People were encouraged to wear pink and gather at the Home Hardware on Starrs Road for a short walk to Shopper’s Drug Mart and back. There is no fee to take part.
The walk was started as a way to raise awareness about the issue of bullying. The event is never about distance of the walk, but rather the road organizers hope people will travel on in the future – this being a society without bullying.
Yarmouth resident Jeanne Doucette is the original organizer of this event. She says standing up against bullying is still an important message.
“I am always nervous that no one will show and every year my heart is warmed to see that people still come, some year after year, to walk with us,” she says. “We still need awareness because bullying is still going on. It goes on at school, at work and many other places, as well as on the Internet because people can hide while doing it. I would love to see a huge crowd again but as I told my son six years ago, even if I have to walk it alone I still will.”
The Yarmouth event coincides with Anti-Bullying Day, or Pink Day as it is commonly known, which is recognized by the province the second Thursday of every September. On this day schools encourage students to wear pink and hold activities aimed at spreading the anti-bullying message.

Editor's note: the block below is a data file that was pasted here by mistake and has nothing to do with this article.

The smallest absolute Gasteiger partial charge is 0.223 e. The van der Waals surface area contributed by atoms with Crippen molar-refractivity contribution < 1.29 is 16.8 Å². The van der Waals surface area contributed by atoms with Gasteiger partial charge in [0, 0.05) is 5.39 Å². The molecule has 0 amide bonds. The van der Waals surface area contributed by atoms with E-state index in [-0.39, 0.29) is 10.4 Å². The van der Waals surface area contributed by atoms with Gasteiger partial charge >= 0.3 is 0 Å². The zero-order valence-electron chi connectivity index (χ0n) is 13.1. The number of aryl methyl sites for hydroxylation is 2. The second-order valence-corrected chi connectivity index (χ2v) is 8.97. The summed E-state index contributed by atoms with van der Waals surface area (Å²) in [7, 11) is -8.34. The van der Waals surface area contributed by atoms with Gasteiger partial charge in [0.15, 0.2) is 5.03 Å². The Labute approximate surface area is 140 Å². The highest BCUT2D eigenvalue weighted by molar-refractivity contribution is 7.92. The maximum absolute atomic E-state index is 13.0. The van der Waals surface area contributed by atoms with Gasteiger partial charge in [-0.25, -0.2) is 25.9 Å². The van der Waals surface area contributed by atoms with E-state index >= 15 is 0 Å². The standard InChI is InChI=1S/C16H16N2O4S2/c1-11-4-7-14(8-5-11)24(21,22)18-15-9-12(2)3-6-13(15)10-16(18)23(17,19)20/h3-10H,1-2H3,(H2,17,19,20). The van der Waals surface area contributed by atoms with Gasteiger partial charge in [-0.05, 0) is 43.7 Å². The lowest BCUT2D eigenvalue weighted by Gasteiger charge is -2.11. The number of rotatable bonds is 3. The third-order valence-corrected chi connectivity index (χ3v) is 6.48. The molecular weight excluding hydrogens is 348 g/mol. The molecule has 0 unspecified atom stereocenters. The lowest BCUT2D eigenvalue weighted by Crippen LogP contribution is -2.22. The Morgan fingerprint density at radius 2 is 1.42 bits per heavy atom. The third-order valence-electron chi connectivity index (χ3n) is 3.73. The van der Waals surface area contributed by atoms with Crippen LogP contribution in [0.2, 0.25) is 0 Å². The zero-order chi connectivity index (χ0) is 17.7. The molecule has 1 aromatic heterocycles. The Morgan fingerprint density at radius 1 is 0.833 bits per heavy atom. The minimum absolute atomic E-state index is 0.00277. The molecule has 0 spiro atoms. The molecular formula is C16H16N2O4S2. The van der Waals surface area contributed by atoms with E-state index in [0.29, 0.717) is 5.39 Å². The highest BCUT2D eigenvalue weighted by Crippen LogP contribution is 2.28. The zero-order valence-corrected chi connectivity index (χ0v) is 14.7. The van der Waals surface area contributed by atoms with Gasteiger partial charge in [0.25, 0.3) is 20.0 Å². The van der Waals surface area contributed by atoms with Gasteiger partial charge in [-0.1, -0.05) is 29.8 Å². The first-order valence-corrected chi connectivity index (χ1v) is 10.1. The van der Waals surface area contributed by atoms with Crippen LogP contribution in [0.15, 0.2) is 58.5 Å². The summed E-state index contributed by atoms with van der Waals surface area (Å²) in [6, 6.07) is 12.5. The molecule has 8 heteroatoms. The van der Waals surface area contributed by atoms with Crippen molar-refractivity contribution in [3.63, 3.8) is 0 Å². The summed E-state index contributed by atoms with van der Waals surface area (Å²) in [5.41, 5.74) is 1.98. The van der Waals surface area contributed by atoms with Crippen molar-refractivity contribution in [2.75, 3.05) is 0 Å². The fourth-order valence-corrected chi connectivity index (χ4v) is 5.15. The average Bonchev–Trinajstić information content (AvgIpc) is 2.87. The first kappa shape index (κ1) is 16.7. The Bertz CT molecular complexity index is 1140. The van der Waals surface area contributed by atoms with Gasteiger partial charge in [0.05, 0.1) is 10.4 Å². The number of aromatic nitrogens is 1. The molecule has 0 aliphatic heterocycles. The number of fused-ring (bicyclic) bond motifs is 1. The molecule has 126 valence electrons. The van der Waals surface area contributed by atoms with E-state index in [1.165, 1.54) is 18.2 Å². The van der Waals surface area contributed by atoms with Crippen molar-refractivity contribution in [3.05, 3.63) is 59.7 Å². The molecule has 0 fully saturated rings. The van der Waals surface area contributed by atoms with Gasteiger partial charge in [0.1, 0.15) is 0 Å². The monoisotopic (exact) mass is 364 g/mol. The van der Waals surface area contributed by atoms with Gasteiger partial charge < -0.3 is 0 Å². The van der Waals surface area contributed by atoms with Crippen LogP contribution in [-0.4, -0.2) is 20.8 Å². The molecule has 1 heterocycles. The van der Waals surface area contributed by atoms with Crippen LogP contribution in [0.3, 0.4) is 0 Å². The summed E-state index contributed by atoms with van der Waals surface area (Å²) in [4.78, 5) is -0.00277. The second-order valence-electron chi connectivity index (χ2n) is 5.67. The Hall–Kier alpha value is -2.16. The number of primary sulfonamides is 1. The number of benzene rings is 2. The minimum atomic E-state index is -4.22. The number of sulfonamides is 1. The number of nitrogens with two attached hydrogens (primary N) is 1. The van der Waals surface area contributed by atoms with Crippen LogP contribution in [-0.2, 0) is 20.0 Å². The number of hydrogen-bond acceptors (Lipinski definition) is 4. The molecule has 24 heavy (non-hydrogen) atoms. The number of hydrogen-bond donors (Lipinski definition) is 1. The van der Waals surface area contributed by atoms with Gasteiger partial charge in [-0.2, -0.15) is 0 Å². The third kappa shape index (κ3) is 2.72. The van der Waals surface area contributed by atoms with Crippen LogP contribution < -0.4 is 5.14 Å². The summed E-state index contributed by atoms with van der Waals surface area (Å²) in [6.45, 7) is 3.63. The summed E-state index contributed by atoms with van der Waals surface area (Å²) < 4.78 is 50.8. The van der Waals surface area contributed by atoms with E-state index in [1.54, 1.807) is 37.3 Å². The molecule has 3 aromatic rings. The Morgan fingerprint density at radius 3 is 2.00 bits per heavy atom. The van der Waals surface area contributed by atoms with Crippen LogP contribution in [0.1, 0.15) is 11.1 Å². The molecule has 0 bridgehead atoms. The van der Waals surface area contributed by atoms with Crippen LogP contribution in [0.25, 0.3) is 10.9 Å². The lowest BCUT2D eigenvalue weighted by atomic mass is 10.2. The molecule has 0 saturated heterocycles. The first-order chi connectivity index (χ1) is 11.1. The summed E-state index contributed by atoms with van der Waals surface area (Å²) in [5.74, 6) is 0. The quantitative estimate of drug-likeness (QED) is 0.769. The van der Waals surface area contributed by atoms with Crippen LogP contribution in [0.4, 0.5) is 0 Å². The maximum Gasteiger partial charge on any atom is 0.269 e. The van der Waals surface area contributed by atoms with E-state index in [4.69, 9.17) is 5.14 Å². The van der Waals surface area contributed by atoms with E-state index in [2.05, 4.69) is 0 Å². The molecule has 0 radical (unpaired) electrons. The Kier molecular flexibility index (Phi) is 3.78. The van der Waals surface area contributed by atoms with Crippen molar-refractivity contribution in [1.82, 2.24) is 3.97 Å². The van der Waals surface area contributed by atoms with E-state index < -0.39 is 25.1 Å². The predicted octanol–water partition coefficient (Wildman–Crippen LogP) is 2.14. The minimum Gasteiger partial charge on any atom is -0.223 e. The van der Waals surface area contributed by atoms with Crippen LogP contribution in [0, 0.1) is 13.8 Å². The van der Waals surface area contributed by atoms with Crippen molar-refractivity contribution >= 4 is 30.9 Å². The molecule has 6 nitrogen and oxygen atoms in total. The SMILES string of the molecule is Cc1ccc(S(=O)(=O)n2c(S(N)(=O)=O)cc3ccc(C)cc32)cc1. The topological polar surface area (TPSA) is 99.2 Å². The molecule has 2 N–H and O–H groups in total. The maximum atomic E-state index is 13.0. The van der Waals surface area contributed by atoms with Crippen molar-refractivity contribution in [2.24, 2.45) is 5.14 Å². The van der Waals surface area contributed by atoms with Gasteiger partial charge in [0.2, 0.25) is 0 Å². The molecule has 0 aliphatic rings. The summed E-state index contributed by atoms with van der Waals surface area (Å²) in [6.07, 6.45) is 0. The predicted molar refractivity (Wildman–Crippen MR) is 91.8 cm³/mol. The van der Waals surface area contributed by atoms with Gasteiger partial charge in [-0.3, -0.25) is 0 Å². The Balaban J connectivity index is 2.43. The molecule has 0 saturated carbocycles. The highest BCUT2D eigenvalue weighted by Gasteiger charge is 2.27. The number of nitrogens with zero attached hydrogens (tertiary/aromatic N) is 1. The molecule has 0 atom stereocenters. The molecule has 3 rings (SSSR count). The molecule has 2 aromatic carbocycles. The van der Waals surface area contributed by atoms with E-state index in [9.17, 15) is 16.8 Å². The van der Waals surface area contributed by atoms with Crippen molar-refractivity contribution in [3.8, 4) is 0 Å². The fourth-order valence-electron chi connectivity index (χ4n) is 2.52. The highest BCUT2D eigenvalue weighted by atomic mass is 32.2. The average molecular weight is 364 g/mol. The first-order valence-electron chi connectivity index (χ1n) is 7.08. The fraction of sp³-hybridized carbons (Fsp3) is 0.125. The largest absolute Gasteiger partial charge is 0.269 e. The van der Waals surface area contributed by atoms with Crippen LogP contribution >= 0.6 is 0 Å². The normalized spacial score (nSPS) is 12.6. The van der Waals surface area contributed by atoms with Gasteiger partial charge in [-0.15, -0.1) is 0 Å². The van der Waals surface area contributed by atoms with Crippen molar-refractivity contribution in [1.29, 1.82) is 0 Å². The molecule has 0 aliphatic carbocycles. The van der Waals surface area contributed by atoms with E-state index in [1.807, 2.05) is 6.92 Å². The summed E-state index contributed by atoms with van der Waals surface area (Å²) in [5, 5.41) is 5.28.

It’s been 10 years since Central Kings high school students David Shepherd and Travis Price created a pink tide of support against bullying. When a Grade 9 student at their school had been picked on for wearing a pink polo shirt on his first day of school, the two Grade 12 students went to a discount store and bought 50 pink shirts for students to wear to school the next day. Students also dug through their own closets and came to school wearing pink.
In a recent social media post Travis Price wrote: "Ten years ago the way the world looked at bullying changed. A small act of kindness, now known as Pink Day, has become part of not only Canadian history, but has created change on a global level. My life has changed a lot in 10 years, just like the movement. But the one thing that has stayed the same is my passion to make the world a little bit better . . . Go out there and be someone’s hero, you might just change the world.”